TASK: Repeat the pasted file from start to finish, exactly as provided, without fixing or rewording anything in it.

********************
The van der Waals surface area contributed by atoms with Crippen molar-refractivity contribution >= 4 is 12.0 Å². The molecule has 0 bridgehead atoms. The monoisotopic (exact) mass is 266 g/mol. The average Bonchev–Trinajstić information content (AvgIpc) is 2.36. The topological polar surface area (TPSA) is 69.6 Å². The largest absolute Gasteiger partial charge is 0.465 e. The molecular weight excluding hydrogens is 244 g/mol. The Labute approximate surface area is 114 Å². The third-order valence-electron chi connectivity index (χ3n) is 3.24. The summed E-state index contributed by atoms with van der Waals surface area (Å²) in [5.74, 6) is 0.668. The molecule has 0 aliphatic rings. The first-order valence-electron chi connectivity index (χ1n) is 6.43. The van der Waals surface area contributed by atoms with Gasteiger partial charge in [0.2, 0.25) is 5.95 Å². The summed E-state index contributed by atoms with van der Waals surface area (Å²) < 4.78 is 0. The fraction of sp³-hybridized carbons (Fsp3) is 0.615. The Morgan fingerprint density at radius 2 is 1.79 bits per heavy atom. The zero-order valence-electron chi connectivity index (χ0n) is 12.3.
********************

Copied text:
The van der Waals surface area contributed by atoms with Crippen molar-refractivity contribution >= 4 is 12.0 Å². The molecule has 0 bridgehead atoms. The monoisotopic (exact) mass is 266 g/mol. The average Bonchev–Trinajstić information content (AvgIpc) is 2.36. The topological polar surface area (TPSA) is 69.6 Å². The largest absolute Gasteiger partial charge is 0.465 e. The molecular weight excluding hydrogens is 244 g/mol. The Labute approximate surface area is 114 Å². The third-order valence-electron chi connectivity index (χ3n) is 3.24. The summed E-state index contributed by atoms with van der Waals surface area (Å²) in [5.74, 6) is 0.668. The molecule has 0 aliphatic rings. The first-order valence-electron chi connectivity index (χ1n) is 6.43. The van der Waals surface area contributed by atoms with Gasteiger partial charge in [0.2, 0.25) is 5.95 Å². The summed E-state index contributed by atoms with van der Waals surface area (Å²) < 4.78 is 0. The fraction of sp³-hybridized carbons (Fsp3) is 0.615. The Morgan fingerprint density at radius 2 is 1.79 bits per heavy atom. The zero-order valence-electron chi connectivity index (χ0n) is 12.3.